On the evening of that first day of the week, when the doors were locked, where the disciples were, for fear of the Jews, Jesus came and stood in their midst and said to them, "Peace be with you." When he had said this, he showed them his hands and his side. The disciples rejoiced when they saw the Lord. Jesus said to them again, "Peace be with you. As the Father has sent me, so I send you." And when he had said this, he breathed on them and said to them, "Receive the Holy Spirit. Whose sins you forgive are forgiven them, and whose sins you retain are retained." (John 20: 19-23, First Option)


    "If you love me, you will keep my commandments. And I will ask the Father, and he will give you another Advocate to be with you always, the Spirit of truth, which the world cannot accept, because it neither sees nor knows it. But you know it, because it remains with you, and will be in you. I will not leave you orphans; I will come to you. In a little while the world will no longer see me, but you will see me, because I live and you will live. On that day you will realize that I am in my Father and you are in me and I in you. Whoever has my commandments and observes them is the one who loves me. And whoever loves me will be loved by my Father, and I will love him and reveal myself to him." Judas, not the Iscariot, said to him, "Master, what happened that you will reveal yourself to us and not to the world?" Jesus answered and said to him, "Whoever loves me will keep my word, and my Father will love him, and we will come to him and make our dwelling with him. Whoever does not love me does not keep my words; yet the word you hear is not mine but that of the Father who sent me. "I have told you this while I am with you. The Advocate, the Holy Spirit that the Father will send in my name--he will teach you everything and remind you of all that I told you. (John 14:15-26)

    The First Gospel talks about how the Apostles hid after Christ's death because of fear of the Jews, and also talks of Christ's miraculous appearing before them, though the doors were locked. That's a little too Anti-Semitic and smacks of the supernatural, so of course, let's make that optional. One notices quite a bit left out in the second option, removing any reference to the fact that those of this world are not in the Spirit of Truth, and only those who keep the commandments of Christ have the Spirit. Those who are not obedient to Christ's teaching (which would entail being Catholic) are classified as of the world. They do not have Christ's presence, yet we have His presence, for He assured that presence remains with us. Furthermore, He talks about not only having the commandments (Which the Jews did), but actually observing them is what gets us the love of Christ. Again, far too anti-Semitic, and anti-modern man, this has to go. To avoid the taint of "Anti-Semitism" the liberals perceive in the Gospels, and to remove any statement of the fact that those who claim to be working in the Spirit, yet do not have the Catholic faith are deceivers and of the world, the Novus Ordo had to do some creative editing. That's the manipulators' little secret as we now move on to the Secret of the Mass.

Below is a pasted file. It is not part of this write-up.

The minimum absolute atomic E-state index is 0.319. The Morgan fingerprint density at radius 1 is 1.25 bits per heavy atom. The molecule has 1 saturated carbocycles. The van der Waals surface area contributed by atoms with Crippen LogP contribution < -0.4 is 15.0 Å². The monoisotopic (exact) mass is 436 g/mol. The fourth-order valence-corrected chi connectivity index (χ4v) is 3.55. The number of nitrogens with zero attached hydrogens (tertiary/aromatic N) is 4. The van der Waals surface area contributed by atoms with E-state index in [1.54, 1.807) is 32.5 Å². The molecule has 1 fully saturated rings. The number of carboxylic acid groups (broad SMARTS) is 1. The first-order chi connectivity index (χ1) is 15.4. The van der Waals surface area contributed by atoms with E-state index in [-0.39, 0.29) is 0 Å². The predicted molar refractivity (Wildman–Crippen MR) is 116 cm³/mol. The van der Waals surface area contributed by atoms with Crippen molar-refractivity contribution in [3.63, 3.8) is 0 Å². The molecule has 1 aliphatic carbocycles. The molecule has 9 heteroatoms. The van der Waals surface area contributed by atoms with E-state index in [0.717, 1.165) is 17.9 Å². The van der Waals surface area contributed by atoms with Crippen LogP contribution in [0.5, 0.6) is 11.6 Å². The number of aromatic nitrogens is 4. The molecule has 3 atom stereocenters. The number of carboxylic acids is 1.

Sanctify, we beseech Thee, O Lord, the gifts we offer, and shed upon us the light of the Holy Spirit to the purifying of our hearts. Through Jesus Christ, Thy Son, Our Lord, Who liveth and reigneth with Thee in the unity of the same Holy Ghost, God, world without end. Amen. (TR, Secret)

    Lord, may the Spirit you promised lead us into all truth and reveal to us the full meaning of this sacrifice. Grant this through Christ our Lord. Amen. (NOM, Prayer Over the Gifts)

    The Traditional Secret, as it always does, is very short, but very rich at the same time. It asks that the Holy Ghost bless that which we offer up to God, and asks in the same breath that our hearts may be purified. This connects the sacrifice we offer with the purification of our souls. Not only are our sins forgiven, but we are changed inwardly because of this. This can happen because God's wrath is appeased, another reference to the propitiatory nature of the Sacrifice. Conversely the Novus Ordo asks that the Spirit lead us into all truth, and reveal to us the meaning of the Sacrifice. Well, when the prayers are so ambiguous as to omit any clear meaning of a propitiatory sacrifice, perhaps one does need supernatural wisdom to understand just what these prayers mean! Furthermore, is the truth of the sacrifice being offered different from "all truth?" What exactly does this prayer mean? There are more questions than there are answers, but again, this is the lovely product of liturgical reform, somehow this clarified the Traditional Mass!?! Let us now continue to the Post Communion.

    May the in-pouring of the Holy Ghost cleanse our hearts, 0 Lord; as dew sprinkled over our innermost being, may His presence render us fruitful in good works. Through Jesus Christ, Thy Son, Our Lord, Who liveth and reigneth with Thee in the unity of the same Holy Ghost, God, world without end. Amen. (TR, Postcommunion)

    Father, may the food we receive in the eucharist help our eternal redemption. Keep within us the vigor of your Spirit and protect the gifts you have given to your Church. We ask this in the name of Jesus the Lord. Amen. (NOM, Prayer After Communion)

    A few questions come to mind. First, what kind of food do we receive in the Eucharist? How does it help our eternal redemption? The Traditional Rite talks about how the Holy Ghost cleanses our hearts, and renders us fruitful in good works. That, my dear friends, is how the Eucharist aids in our eternal redemption. Is it any wonder that we are going through a crisis of faith in the Church today, as many do not understand the basic teachings? Yet the liturgy instructs the people in these things. When one sees a correlation between those things the people are not well educated on in catechesis, and that which was omitted from the liturgy, this must warrant serious inspection, not merely brushing it to the side as those defenders of the Novus Ordo do. Let us pray the Holy Ghost will enlighten them.

Kevin Tierney

    May 30, 2004
    vol 15, no. 148
    Lex Orandi, Lex Credendi